C and I were ratting the streets all day today. Drove out to the German Coast Farmer’s Market at Ormond Plantation in Destrehan this morning, and I wound up spending almost $50.00 on a ton of stuff, to be expounded on in a later post. This is by far a true farmer’s market with much more produce for sale than objet d’art. There were a couple butchers selling fresh sausage, tasso, andouille, and hogshead cheese. The 4-H club was distributing free trees, and C picked up several mayhaw saplings.
We drove back into the city and stopped at Colton School on St. Claude. The Prospect 1 exhibits were open for the last weekend and there were presentations commemorating Dr. Martin Luther King and the upcoming Inauguration. Down street in the next block, the Universal Furniture building was open and we perused the art for sale at The St. Claude Collective.
After all the art we ventured into the Bywater to the Brickyard on Chartres for the Cochon Ball. What was not mentioned in the Times Picayune was the beneficiary of the donation money. The owner of Maveric Heritage Ranch was at the entrance accepting donations to help with the restoration of the barn and replenishing of livestock (pigs) he lost in a fire this past November. The ranch is located in South Dakota, and the owners are participants in the Slow Food movement. I think I heard him say their ranch supplies pork to Cochon Restaurant.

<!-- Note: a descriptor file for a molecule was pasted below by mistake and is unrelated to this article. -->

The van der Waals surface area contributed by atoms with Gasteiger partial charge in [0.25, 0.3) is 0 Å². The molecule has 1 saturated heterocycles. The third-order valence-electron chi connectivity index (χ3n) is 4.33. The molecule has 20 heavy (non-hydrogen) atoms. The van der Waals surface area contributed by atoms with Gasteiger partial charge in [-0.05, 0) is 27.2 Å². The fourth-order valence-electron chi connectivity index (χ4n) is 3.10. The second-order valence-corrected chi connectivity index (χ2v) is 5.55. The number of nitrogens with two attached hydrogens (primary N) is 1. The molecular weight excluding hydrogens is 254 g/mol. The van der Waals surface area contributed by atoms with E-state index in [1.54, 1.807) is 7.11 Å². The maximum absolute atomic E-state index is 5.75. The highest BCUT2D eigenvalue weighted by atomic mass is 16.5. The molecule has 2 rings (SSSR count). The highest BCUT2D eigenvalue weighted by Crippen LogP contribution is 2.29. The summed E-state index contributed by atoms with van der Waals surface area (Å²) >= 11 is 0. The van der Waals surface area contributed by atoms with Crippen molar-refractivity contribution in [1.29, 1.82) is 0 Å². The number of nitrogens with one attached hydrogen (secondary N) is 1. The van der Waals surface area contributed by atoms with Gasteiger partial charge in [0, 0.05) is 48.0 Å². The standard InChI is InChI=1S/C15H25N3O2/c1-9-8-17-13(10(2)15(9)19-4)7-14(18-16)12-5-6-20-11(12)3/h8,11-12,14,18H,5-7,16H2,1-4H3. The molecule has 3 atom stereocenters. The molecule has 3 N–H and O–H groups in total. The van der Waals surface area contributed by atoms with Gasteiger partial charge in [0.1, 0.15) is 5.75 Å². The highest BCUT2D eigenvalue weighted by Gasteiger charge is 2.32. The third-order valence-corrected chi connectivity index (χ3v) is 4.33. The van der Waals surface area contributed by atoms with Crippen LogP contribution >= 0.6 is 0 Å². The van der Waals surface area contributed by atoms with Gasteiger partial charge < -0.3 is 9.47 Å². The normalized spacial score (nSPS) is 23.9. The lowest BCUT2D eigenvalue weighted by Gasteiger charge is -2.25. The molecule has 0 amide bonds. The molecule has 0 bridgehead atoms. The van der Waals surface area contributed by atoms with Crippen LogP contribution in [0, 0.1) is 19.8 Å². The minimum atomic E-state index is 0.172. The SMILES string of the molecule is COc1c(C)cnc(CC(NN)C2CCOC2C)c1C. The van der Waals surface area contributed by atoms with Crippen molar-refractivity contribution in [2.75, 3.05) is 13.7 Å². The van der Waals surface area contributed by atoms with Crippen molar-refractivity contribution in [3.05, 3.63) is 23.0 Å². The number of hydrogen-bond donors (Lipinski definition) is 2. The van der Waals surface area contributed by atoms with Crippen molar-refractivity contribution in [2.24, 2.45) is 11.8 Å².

There were two huge rotisseries set up, one with a boneless rolled head-on pig and the other with the pig split into two. A third station had a cajun microwave going with 4 pork butts inside. A few bonfires were scattered around the brickyard. The foosball field was roped off and the players had PVC with ropes to string them together, and after about an hour the game fell apart, making way for folks to gather around the food. Sausages and a wonderfully flavored boudin was served as appetizers, and around the different piles of bricks were bags of citrus, wine stations and coolers full of Miller High Life. C and I hung around the spits for warmth, watching the men tend the fires and prepare for the pig picking. Donald Link was there supervising the food preparation and I saw Poppy Tooker floating around the yard. A New Yorker in town for the weekend was chatting us up, talking about food and more food. As soon as the men took off the cover to the cajun microwave, I looked to the other side of the yard and saw the huge table set up for serving. People started moving over to the tables as Link and his men placed each pig and the pork butts on the table. Once they began carving the crowd was looking intently, respectfully, until one lady took a piece of pork skin, then the masses began serving themselves. A nice spicy cole slaw and some navy beans with sausage accompanied the pork. I’d venture to guess there were a couple hundred folks there. The food went quick, and as we left the owner of the Maveric Ranch hadn’t gotten a plate yet, so I offered to bring him a nice serving of his pork with accoutrements. Thanks so much to whomever sponsored (paid for) this event, in conjunction with Prospect 1.